How Nanaimo Became Best Known Google Earth Town

Those of you who are astute readers of this blog (and other geo-spatial blogs) will probably already know that the small town of Nanaimo in British Columbia, Canada has been garnering the reputation of the best town to leverage Google Earth. Even Google has helped with this reputation when Google Earth Chief Technologist Michael Jones last year mentioned Nanaimo in a couple keynote presentations.
Nanaimo has set out to make the most out of GIS and mapping technologies. And, they’ve chosen Google Earth and Maps for many of their public-facing applications. One of the chief architects of the effort in Nanaimo is a GIS professional named Jason Birch who is a regular GEB reader, and has his own techie blog called Random Nodes. Nanaimo has some of the highest resolution imagery of any town inside GE. He recently appeared on national TV about the project. Now Nanaimo has received even bigger exposure through an article in Time Magazine called “How Google Earth Ate Our Town“. Which talks all about the project.
Nanaimo has some amazing content available for GE which includes maps, information on city parks, 3D visualization of the buildings, parcel information, and complete business listings. Recently Nanaimo announced (PDF) they have a new tool allowing citizens (and the world) to track real-time fire department incident reports on Google Maps (or you can save it to your My Maps and view it in Google Earth as well).
Visit the City of Nanaimo web site to find out even more about this very geo-progressive town. There are more maps and GIS information available there. All the news about these data and tools, combined with the beautiful summer-time aerial photography of Nanaimo, is sure to improve the tourism and possibly even increase the population of this very pretty town.

About Frank Taylor

Frank Taylor started the Google Earth Blog in July, 2005 shortly after Google Earth was first released. He has worked with 3D computer graphics and VR for many years and was very impressed with this exciting product. Frank completed a 5.5 year circumnavigation of the earth by sailboat in June 2015 which you can read about at Tahina Expedition, and is a licensed pilot, backpacker, diver, and photographer.

PLEASE NOTE: Google Earth Blog is no longer writing regular posts. As a result, we are not accepting new comments or questions about Google Earth. If you have a question, use the official Google Earth and Maps Forums or the Google Earth Community Forums.


  1. While Jason’s enthusiasm and technical abilities are laudable, the critical distinction between Nanaimo and 95% of the public entities (state, province, county, city, etc.) in North America tasked with collecting and disseminating GIS data, is that the upper management not only had a vision of widely publishing their data in a variety of user-friendly formats, they also fully supported their creative and resourceful staff.
    Risk-averse senior managers’ fealty to their Proprietary Software Vendor have created a continent’s worth of crappy map portals and dispirited battalions of junior staff charged with keeping said portals on AJAX-free Web 1.0 life support.
    Brian Timoney

  2. demjan rozman says:

    what happened to Daily Planet,On Earth?
    the link is gone!

  3. Thanks for the write-up Frank. I’d have to say that Michael’s comments were the catalyst for this whole thing. There are other communities out there (e.g. Portland) that have done cool things with KML, but they haven’t managed to get the media’s attention.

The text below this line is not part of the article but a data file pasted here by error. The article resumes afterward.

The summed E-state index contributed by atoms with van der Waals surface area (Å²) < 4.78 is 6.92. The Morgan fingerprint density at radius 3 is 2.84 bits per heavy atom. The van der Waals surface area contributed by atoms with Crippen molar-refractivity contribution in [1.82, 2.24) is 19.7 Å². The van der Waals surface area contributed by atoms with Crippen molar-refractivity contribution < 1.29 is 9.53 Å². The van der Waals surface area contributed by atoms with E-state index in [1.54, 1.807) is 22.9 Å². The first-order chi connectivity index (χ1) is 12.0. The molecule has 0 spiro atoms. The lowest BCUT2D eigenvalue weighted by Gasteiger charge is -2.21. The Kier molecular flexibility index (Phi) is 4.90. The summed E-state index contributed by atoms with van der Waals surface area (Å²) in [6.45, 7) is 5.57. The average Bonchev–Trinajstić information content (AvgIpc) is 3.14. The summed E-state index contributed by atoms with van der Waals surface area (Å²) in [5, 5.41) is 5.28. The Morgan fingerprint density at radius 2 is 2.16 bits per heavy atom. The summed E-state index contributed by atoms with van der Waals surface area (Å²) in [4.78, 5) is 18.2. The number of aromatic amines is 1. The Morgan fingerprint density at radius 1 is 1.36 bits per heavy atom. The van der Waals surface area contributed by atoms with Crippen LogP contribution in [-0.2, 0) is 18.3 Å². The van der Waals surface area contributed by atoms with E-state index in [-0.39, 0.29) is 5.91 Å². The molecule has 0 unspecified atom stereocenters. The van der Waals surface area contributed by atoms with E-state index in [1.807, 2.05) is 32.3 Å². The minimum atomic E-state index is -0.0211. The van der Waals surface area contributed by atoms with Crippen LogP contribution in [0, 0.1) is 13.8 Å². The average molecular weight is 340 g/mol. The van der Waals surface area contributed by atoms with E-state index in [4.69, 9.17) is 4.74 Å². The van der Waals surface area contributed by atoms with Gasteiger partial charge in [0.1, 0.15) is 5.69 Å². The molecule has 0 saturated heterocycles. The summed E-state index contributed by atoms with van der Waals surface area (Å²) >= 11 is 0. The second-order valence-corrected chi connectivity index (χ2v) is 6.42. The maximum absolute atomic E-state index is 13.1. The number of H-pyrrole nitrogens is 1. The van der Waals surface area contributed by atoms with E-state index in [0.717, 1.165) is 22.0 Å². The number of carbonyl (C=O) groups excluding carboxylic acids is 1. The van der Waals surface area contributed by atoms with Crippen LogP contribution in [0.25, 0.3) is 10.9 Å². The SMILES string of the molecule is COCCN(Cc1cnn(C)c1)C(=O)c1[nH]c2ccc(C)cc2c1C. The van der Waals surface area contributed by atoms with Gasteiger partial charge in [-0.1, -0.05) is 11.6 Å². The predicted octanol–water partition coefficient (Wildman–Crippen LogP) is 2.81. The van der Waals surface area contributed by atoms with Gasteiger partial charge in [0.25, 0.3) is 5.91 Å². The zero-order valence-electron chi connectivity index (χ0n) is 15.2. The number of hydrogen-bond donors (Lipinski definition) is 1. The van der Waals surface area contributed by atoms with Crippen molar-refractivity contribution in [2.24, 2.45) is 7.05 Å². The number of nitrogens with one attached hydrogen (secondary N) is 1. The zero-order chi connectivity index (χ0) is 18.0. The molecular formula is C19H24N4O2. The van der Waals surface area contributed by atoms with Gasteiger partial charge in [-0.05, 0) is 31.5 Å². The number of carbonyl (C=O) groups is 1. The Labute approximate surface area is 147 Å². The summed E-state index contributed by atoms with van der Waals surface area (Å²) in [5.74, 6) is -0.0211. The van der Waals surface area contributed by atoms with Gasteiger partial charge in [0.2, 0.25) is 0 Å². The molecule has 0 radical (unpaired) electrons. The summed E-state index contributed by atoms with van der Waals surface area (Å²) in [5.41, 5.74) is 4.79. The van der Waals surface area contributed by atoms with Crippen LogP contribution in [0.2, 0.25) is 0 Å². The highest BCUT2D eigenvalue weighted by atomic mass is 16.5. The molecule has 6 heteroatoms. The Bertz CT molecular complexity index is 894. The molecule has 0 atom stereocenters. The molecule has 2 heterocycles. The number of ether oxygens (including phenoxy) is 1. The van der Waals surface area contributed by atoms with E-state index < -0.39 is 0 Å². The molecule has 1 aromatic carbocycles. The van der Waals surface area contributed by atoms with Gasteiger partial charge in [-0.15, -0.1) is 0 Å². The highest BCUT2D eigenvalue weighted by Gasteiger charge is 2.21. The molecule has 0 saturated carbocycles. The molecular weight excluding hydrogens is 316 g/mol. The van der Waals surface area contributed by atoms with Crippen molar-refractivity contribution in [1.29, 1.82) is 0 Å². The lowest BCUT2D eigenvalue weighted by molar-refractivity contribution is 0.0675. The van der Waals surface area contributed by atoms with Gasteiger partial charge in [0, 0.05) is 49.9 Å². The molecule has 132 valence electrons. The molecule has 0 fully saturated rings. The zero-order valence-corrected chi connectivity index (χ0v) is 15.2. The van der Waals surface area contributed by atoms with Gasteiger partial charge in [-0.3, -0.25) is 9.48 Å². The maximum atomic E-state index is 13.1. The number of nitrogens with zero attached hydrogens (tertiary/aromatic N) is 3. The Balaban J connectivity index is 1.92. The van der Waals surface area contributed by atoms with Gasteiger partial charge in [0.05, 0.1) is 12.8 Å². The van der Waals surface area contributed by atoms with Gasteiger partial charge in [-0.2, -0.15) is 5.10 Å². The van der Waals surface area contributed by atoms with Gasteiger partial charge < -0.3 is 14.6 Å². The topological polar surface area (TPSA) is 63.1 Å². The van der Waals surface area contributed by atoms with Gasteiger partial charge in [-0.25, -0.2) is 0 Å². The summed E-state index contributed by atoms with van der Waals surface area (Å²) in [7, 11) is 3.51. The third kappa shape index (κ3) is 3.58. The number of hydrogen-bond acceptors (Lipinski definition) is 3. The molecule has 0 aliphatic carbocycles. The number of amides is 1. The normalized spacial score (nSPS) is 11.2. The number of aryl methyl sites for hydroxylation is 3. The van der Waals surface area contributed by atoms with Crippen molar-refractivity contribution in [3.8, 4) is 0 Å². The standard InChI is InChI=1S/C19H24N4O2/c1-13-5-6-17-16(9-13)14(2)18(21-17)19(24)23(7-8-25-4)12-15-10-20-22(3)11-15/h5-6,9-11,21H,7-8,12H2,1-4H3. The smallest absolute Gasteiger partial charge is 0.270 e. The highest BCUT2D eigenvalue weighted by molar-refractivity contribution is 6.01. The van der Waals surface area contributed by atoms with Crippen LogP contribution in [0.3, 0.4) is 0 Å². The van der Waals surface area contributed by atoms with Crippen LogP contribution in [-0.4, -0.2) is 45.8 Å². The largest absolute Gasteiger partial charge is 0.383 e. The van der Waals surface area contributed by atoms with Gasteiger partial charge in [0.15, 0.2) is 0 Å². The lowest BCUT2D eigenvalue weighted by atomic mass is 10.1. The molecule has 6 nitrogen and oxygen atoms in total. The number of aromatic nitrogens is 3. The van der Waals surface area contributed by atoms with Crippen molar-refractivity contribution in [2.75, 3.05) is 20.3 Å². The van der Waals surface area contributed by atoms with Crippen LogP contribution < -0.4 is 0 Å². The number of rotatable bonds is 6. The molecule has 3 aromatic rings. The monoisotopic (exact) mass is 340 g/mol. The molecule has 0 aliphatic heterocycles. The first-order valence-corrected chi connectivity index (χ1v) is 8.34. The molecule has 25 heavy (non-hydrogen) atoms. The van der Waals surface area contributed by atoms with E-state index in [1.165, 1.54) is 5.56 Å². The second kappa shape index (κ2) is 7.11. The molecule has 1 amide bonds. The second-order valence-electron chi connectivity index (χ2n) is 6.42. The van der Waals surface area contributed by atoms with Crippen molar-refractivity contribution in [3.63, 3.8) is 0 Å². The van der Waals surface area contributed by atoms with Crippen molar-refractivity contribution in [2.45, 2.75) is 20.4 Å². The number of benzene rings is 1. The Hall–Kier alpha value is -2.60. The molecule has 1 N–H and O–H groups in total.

Brian is right that it is incredibly important to have a supportive management team and a corporate culture that allows for creative initiatives. However, it is just as important for staff to have vision and to push for adoption of their ideas. Those of us on the front lines need to act as evangelists within our organisations, building strong business cases for providing higher levels of service to the public.

  4. Jim Endicott says:

    I am not allowed to view it using Firefox???

  5. What Jason Birch and the technology team at Nanaimo City Hall have done is just great. It’s a real honour to have our city named the “Capital of Google Earth”. The biggest drawback seems to be that it takes several hours to learn how to use Earth Nanaimo, and it only works with MS Windows and Internet Explorer 6.0+. You must download and install a MapGuide plug-in and have to turn off your pop-up and ad blockers. I’m afraid the technical issues will frustrate the vast majority of Nanaimo citizens, but hopefully the navigation will become easier as time goes by. So hang in there Jason, and keep up the good work!

  6. I didn’t realize Nanaimo was so famous on Google earth, we will have to look at how to make best use of it on our site.
    Thanks for the info.

  7. Fantastic news, I loved the article in Time in the Spring. I also love the various details of past city events (like fire etc) that you can view…

  8. Hmm. I should have come back to this thread.
    Our Google Earth data is browser-agnostic (well, except that it requires decent KML reader like Google Earth), and can be found at
    Our main GIS web map is (and has been for 9 years – before my time) Internet Explorer only. At the time it made sense to push an internal application to the 96% IE public for limited incremental cost (support, software, hardware).
    We’ve been working on a replacement for this using MapGuide Open Source for quite some time, and it should be released in an initial public beta soon. Watch for more developments.

PLEASE NOTE: Google Earth Blog is no longer writing regular posts. As a result, we are not accepting new comments or questions about Google Earth. If you have a question, use the official Google Earth and Maps Forums or the Google Earth Community Forums.